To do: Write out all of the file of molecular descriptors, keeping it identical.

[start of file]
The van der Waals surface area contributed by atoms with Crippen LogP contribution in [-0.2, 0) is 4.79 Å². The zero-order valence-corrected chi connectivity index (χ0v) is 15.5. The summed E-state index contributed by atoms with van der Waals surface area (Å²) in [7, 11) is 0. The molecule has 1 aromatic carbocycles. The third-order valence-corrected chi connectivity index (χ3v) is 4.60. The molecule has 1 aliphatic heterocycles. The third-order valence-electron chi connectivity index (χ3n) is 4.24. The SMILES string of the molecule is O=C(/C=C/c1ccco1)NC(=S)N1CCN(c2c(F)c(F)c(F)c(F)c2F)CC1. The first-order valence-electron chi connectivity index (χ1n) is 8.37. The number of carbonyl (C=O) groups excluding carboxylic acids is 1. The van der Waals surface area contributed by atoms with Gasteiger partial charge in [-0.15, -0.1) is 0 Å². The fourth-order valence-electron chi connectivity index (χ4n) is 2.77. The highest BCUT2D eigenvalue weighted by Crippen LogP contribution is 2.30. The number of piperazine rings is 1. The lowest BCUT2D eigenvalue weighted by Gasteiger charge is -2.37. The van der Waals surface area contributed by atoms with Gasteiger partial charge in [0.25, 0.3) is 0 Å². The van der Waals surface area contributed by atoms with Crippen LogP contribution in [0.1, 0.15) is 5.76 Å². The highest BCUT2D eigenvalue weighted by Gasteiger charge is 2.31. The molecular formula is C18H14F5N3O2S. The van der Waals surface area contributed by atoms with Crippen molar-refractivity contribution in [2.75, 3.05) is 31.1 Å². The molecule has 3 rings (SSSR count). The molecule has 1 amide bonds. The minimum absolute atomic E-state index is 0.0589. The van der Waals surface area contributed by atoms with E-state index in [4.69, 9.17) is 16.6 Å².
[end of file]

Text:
The van der Waals surface area contributed by atoms with Crippen LogP contribution in [-0.2, 0) is 4.79 Å². The zero-order valence-corrected chi connectivity index (χ0v) is 15.5. The summed E-state index contributed by atoms with van der Waals surface area (Å²) in [7, 11) is 0. The molecule has 1 aromatic carbocycles. The third-order valence-corrected chi connectivity index (χ3v) is 4.60. The molecule has 1 aliphatic heterocycles. The third-order valence-electron chi connectivity index (χ3n) is 4.24. The SMILES string of the molecule is O=C(/C=C/c1ccco1)NC(=S)N1CCN(c2c(F)c(F)c(F)c(F)c2F)CC1. The first-order valence-electron chi connectivity index (χ1n) is 8.37. The number of carbonyl (C=O) groups excluding carboxylic acids is 1. The van der Waals surface area contributed by atoms with Gasteiger partial charge in [-0.15, -0.1) is 0 Å². The fourth-order valence-electron chi connectivity index (χ4n) is 2.77. The highest BCUT2D eigenvalue weighted by Crippen LogP contribution is 2.30. The number of piperazine rings is 1. The lowest BCUT2D eigenvalue weighted by Gasteiger charge is -2.37. The van der Waals surface area contributed by atoms with Gasteiger partial charge in [0.25, 0.3) is 0 Å². The van der Waals surface area contributed by atoms with Crippen LogP contribution in [0.1, 0.15) is 5.76 Å². The highest BCUT2D eigenvalue weighted by Gasteiger charge is 2.31. The molecular formula is C18H14F5N3O2S. The van der Waals surface area contributed by atoms with Crippen molar-refractivity contribution in [2.75, 3.05) is 31.1 Å². The molecule has 3 rings (SSSR count). The molecule has 1 amide bonds. The minimum absolute atomic E-state index is 0.0589. The van der Waals surface area contributed by atoms with E-state index in [4.69, 9.17) is 16.6 Å².